Friday, September 21, 2012

E-Commerce - Product Strategy - 2

In India, travel bookings was the first segment that has triggered the e-commerce interest. They started with reservations in trains and slowly expanded into other areas like flight and bus ticket bookings. Being one of the biggest railway networks in the world, "the need for easy availability of tickets" was a growth driver for this e-commerce site. If there is such a pull in the market, the e-commerce venture around that domain would not need extensive marketing budgets.

Sometimes the need for a category of items would not be very obvious in the market. In such cases a marketing survey needs to be conducted to understand the demand for that category in the market.

Once the domain is identified, the next step would be to identify the categories (electronics, books, apparel etc.) and corresponding items (cameras, home appliances, regional language books, T-shirts etc.).

It might not be a good idea to start with a bang and make available lot of items. It would be prudent to start with the items which have 'market pull' than 'market push'. The best example would be flipkart, which started with only books and expanded into many other categories slowly.

The other factors which can help decide on the categories and items:
  1. Where can the items be procured from? Who are the major suppliers and what kind of 'credit-support' can they provide?
  2. What is the roadmap for categories and items? Do we diversify (books, electronics, home appliances, apparel etc.) or operate in a niche area (socks, shoes etc.)?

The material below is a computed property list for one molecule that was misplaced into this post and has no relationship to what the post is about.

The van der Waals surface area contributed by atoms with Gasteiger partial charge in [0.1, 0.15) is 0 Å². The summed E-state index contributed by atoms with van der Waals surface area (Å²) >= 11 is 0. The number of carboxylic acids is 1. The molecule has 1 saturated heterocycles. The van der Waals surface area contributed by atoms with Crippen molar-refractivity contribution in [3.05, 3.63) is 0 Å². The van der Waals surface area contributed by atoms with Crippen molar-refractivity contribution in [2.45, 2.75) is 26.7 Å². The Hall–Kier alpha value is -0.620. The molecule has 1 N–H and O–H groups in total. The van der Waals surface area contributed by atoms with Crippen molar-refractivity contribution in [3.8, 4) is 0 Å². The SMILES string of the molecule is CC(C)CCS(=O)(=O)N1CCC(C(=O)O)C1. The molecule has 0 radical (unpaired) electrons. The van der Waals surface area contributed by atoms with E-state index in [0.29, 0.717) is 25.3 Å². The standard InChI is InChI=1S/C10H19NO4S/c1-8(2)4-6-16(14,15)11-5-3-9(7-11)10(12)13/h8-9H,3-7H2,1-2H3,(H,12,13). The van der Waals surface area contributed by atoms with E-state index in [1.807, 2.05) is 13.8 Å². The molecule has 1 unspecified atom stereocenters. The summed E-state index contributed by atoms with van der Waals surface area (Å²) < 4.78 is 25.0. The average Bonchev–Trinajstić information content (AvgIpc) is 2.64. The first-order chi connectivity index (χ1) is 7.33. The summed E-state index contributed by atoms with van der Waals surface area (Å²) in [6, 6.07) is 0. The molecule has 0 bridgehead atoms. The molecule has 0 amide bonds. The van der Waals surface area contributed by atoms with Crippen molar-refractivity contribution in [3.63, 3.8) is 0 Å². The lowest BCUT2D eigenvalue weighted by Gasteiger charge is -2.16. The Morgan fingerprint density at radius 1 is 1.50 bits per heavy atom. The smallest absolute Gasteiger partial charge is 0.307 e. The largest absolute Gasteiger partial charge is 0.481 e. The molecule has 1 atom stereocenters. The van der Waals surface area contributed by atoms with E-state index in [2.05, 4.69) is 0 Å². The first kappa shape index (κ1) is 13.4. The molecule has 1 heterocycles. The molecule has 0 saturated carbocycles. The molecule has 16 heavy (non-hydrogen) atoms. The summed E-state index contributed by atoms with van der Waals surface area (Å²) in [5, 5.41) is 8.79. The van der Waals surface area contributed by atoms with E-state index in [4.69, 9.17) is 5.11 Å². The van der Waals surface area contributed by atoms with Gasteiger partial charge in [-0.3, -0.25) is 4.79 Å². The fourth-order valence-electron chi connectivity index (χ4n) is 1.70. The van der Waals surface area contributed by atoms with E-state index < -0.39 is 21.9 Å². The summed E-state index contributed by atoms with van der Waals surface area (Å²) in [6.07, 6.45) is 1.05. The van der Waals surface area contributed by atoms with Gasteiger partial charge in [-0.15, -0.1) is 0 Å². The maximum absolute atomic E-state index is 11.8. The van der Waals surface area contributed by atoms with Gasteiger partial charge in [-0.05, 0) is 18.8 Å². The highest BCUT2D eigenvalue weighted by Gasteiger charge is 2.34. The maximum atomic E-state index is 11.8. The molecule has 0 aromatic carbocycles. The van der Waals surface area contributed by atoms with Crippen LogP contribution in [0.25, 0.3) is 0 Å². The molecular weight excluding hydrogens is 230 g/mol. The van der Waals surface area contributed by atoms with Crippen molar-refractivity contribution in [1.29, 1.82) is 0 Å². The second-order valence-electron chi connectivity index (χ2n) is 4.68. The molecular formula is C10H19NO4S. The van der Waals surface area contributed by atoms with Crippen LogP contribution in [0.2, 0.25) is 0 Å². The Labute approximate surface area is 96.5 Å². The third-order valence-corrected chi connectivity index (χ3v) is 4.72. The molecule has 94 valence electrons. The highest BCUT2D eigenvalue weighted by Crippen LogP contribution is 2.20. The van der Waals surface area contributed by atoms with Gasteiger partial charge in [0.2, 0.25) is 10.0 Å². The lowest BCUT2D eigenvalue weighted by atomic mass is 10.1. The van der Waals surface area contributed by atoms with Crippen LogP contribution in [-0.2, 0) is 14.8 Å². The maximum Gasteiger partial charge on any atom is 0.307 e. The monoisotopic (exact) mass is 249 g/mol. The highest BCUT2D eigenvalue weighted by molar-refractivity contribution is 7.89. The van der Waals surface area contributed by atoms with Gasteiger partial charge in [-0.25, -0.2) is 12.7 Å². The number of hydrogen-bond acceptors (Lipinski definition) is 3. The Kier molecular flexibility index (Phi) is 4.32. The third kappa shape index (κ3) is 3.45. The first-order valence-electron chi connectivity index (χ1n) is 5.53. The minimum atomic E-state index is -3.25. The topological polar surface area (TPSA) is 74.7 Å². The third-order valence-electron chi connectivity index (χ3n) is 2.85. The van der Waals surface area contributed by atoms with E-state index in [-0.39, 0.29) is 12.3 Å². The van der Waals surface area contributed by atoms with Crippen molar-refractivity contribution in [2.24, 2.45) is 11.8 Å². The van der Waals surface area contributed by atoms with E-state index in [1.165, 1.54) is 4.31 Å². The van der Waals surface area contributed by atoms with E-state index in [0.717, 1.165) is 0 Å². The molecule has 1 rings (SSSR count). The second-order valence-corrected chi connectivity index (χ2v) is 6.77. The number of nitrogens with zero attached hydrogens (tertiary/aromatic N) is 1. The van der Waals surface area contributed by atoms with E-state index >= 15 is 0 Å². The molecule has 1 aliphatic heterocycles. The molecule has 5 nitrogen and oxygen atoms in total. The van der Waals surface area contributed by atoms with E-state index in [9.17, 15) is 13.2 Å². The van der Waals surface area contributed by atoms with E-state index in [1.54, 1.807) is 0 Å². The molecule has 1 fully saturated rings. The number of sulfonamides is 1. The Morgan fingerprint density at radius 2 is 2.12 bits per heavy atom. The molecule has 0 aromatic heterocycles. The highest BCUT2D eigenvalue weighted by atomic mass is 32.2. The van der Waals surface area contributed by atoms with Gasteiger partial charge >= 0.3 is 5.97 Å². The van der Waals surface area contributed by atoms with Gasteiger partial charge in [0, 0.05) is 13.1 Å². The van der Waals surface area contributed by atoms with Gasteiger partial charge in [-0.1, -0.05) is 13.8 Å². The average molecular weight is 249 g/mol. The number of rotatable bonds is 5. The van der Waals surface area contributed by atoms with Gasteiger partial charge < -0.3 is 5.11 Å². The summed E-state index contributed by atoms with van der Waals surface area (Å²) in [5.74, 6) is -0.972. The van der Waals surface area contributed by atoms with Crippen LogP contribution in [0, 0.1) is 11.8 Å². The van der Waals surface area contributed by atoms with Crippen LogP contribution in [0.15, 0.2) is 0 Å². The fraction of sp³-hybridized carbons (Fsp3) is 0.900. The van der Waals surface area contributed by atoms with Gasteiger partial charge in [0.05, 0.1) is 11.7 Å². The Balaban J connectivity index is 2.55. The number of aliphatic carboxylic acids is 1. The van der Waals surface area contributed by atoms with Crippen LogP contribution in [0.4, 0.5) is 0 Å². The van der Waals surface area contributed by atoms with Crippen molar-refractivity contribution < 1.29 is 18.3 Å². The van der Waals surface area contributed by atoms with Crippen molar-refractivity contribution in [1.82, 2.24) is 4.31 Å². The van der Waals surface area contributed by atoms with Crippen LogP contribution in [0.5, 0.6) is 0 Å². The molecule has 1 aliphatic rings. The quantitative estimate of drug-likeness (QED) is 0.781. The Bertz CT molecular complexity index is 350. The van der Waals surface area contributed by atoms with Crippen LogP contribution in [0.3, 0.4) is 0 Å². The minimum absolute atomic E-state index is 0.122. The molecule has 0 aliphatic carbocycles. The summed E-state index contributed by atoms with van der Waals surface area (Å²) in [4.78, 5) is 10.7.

3. Can the items be procured 'just-in-time', which can help with 'drop-shipping'?
  4. What is the demand level for each item? This should help identify 'which items' and 'what quantity' needs to be stocked in warehouses.
  5. What is the durability of the items? Are we talking about perishable food items or long lasting books?
  1. What is the validity or expiry date of the items? We could be talking about outdated fashion items or pharmacy drugs here.
  1. In which all regions and locations is there a demand for the items? Some items might be of more interest for people in rural areas. In this case, the order fulfillment needs to be though-through for last-mile dispatch of the items.
  2. What is the price at which the items would be sold? There are certain items which can provide good returns on volume sales, while there are also luxury items which can be sold at premium. For cost-sensitive markets like India, determining items with correct pricing becomes even more important.
  3. What does it take to deliver the items to the customers? Are the items big in size and needs special vehicles to carry the goods to the end-customer?
  4. Does it need a 'call center' facility? If so, what should be the size of such facility in terms of number of people and where should it be located?

As can be noticed, the entire life-cycle of the products from 'procurement' through 'order' and 'cash' has to be thought-through before deciding on the product categories and items.

Needless to say, e-commerce play involves as much of defining good business strategy as the supporting technology. Though the end customer interacts through Internet medium and sees the e-commerce website as the face of the company, the back-end operations are quite important too.

E-Commerce is a long term play and needs deep-pockets in most of the cases.

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